Japan is heterogeneous and culturally diverse, both historically through ancient waves of immigration and in recent years due to its foreign relations and internationalization. However, Japan has socially, culturally, politically, and intellectually constructed a distinct and homogeneous identity. More recently, this identity construction has been rightfully questioned and challenged by Japan’s culturally diverse groups.
This book explores the discursive systems of cultural identities that regenerate the illusion of Japan as a homogeneous nation. Contributors from a variety of disciplines and methodological approaches investigate the ways in which Japan’s homogenizing discourses are challenged and modified by counter-homogeneous message systems. They examine the discursive push-and-pull between homogenizing and heterogenizing vectors, found in domestic and transnational contexts and mobilized by various identity politics, such as gender, sexuality, ethnicity, foreign status, nationality, multiculturalism, and internationalization. After offering a careful and critical analysis, the book calls for a complicating of Japan’s homogenizing discourses in nuanced and contextual ways, with an explicit goal of working towards a culturally diverse Japan.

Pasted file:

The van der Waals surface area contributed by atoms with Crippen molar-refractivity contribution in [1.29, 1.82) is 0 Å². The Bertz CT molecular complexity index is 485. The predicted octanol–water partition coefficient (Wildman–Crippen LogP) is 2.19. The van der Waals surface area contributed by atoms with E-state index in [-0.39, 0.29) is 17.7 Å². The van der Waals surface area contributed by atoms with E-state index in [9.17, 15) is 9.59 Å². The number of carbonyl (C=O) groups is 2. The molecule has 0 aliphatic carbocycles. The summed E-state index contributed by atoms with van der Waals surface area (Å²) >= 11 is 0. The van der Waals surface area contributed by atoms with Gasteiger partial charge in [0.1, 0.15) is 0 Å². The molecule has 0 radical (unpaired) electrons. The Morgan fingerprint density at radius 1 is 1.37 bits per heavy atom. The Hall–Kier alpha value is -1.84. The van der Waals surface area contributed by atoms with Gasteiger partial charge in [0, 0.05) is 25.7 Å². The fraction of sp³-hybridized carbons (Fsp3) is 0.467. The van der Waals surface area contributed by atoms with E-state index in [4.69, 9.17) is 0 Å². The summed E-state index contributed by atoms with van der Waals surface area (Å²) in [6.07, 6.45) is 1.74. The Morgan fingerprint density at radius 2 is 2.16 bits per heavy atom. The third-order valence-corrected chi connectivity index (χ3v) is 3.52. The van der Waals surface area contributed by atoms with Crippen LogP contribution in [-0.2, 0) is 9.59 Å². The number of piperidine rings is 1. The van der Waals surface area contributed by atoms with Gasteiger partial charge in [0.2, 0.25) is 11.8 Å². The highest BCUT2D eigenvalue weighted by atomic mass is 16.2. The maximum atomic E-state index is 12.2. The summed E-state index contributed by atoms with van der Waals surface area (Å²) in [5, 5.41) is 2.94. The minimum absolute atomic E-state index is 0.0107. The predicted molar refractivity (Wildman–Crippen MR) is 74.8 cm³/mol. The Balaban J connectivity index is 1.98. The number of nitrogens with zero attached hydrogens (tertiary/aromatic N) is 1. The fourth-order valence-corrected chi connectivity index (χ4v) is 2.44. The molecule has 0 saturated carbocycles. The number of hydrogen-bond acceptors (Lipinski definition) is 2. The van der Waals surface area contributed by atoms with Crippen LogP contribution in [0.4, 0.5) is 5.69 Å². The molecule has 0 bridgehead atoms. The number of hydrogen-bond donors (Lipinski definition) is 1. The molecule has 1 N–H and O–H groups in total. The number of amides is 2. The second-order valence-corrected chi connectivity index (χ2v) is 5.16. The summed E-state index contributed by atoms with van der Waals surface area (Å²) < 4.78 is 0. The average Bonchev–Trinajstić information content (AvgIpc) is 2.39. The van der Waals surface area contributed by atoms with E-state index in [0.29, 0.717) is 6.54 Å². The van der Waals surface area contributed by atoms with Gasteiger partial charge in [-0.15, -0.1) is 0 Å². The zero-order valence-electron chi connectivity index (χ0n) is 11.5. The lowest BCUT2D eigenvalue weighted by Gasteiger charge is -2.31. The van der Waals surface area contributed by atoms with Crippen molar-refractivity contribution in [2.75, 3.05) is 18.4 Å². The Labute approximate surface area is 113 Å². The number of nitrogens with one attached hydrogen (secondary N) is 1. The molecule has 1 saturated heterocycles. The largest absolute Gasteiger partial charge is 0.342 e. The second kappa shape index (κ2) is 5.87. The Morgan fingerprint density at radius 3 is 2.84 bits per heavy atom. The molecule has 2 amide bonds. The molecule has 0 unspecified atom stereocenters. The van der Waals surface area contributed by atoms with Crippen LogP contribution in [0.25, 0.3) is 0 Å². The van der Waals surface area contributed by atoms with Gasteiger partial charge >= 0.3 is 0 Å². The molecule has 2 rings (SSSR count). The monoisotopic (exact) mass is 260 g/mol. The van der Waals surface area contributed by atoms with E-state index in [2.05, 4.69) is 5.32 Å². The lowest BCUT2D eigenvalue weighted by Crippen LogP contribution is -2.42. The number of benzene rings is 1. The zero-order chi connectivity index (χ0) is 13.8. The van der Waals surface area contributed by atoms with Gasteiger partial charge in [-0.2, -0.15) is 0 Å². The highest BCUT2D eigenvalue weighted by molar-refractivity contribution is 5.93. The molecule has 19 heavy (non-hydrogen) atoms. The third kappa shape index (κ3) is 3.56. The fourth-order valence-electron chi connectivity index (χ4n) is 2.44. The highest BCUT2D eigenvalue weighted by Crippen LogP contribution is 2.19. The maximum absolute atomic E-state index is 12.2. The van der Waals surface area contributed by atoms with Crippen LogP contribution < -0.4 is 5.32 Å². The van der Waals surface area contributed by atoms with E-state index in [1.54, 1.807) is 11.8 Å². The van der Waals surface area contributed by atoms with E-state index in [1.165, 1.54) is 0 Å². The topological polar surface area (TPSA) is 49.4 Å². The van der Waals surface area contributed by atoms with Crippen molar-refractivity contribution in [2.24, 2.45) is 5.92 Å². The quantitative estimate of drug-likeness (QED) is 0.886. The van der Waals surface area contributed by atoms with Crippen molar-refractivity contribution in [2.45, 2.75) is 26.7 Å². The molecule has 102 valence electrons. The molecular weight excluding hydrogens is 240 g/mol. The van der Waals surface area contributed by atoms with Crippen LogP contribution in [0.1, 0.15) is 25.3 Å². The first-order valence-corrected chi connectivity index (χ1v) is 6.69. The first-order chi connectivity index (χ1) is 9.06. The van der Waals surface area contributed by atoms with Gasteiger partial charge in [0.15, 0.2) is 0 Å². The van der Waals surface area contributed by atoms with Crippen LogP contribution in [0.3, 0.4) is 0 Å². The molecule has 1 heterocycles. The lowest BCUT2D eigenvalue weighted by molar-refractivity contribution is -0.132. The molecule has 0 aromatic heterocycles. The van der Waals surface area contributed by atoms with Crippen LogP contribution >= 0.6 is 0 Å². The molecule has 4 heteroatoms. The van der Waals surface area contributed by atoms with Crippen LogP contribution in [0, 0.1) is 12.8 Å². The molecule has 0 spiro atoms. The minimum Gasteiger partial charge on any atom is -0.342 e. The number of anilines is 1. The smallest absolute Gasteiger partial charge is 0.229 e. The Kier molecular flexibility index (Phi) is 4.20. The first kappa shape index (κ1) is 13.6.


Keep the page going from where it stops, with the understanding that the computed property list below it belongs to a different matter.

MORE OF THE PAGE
Taking a critical intercultural communication perspective, this book will be of interest to students and scholars of Japanese Studies, Japanese Culture and Japanese Society.
Introduction: Intercultural Communication in Japan
Satoshi Toyosaki and Shinsuke Eguchi
Part I: Gender, Sexuality, and the Body
Sachi Sekimoto and Yusaku Yajima
Emi Kanemoto and Kristie Collins
Part II: Performance and Queerness
Part III: Inclusiveness and Otherness
Hsun-Yu (Sharon) Chuang
Satoshi Toyosaki and Eric Forbush
Part IV: Media and Movement
Lucy J. Miller
Part V: Environment and Movement
Saki Ichihara Fomsgaard